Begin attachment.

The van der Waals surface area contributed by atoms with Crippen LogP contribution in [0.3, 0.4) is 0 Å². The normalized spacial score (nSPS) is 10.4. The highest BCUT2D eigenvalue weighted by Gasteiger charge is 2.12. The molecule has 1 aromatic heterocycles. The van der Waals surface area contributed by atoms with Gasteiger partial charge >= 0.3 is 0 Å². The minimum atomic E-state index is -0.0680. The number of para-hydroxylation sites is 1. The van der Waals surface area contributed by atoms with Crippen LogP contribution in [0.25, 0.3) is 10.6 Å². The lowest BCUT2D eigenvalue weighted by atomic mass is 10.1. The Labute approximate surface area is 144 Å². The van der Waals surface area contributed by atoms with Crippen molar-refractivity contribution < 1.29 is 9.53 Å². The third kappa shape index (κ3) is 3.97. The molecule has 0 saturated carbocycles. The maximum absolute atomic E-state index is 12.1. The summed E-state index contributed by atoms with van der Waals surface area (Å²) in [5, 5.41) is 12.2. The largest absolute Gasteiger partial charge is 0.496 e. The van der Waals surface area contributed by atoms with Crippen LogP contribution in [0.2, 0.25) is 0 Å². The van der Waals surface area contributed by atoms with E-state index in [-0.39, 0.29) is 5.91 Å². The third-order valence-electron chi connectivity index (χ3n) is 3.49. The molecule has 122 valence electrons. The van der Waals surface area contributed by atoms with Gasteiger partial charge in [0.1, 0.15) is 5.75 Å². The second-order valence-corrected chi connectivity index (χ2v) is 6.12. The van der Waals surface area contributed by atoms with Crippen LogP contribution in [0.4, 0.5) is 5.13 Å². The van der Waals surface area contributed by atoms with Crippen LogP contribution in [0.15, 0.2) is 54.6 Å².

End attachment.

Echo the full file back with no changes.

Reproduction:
The van der Waals surface area contributed by atoms with Crippen LogP contribution in [0.3, 0.4) is 0 Å². The normalized spacial score (nSPS) is 10.4. The highest BCUT2D eigenvalue weighted by Gasteiger charge is 2.12. The molecule has 1 aromatic heterocycles. The van der Waals surface area contributed by atoms with Gasteiger partial charge >= 0.3 is 0 Å². The minimum atomic E-state index is -0.0680. The number of para-hydroxylation sites is 1. The van der Waals surface area contributed by atoms with Crippen LogP contribution in [0.25, 0.3) is 10.6 Å². The lowest BCUT2D eigenvalue weighted by atomic mass is 10.1. The Labute approximate surface area is 144 Å². The van der Waals surface area contributed by atoms with Crippen molar-refractivity contribution < 1.29 is 9.53 Å². The third kappa shape index (κ3) is 3.97. The molecule has 0 saturated carbocycles. The maximum absolute atomic E-state index is 12.1. The summed E-state index contributed by atoms with van der Waals surface area (Å²) in [5, 5.41) is 12.2. The largest absolute Gasteiger partial charge is 0.496 e. The van der Waals surface area contributed by atoms with Crippen LogP contribution in [0.2, 0.25) is 0 Å². The van der Waals surface area contributed by atoms with E-state index in [-0.39, 0.29) is 5.91 Å². The third-order valence-electron chi connectivity index (χ3n) is 3.49. The molecule has 122 valence electrons. The van der Waals surface area contributed by atoms with Gasteiger partial charge in [0.1, 0.15) is 5.75 Å². The second-order valence-corrected chi connectivity index (χ2v) is 6.12. The van der Waals surface area contributed by atoms with Crippen LogP contribution in [0.4, 0.5) is 5.13 Å². The van der Waals surface area contributed by atoms with Crippen LogP contribution in [0.15, 0.2) is 54.6 Å².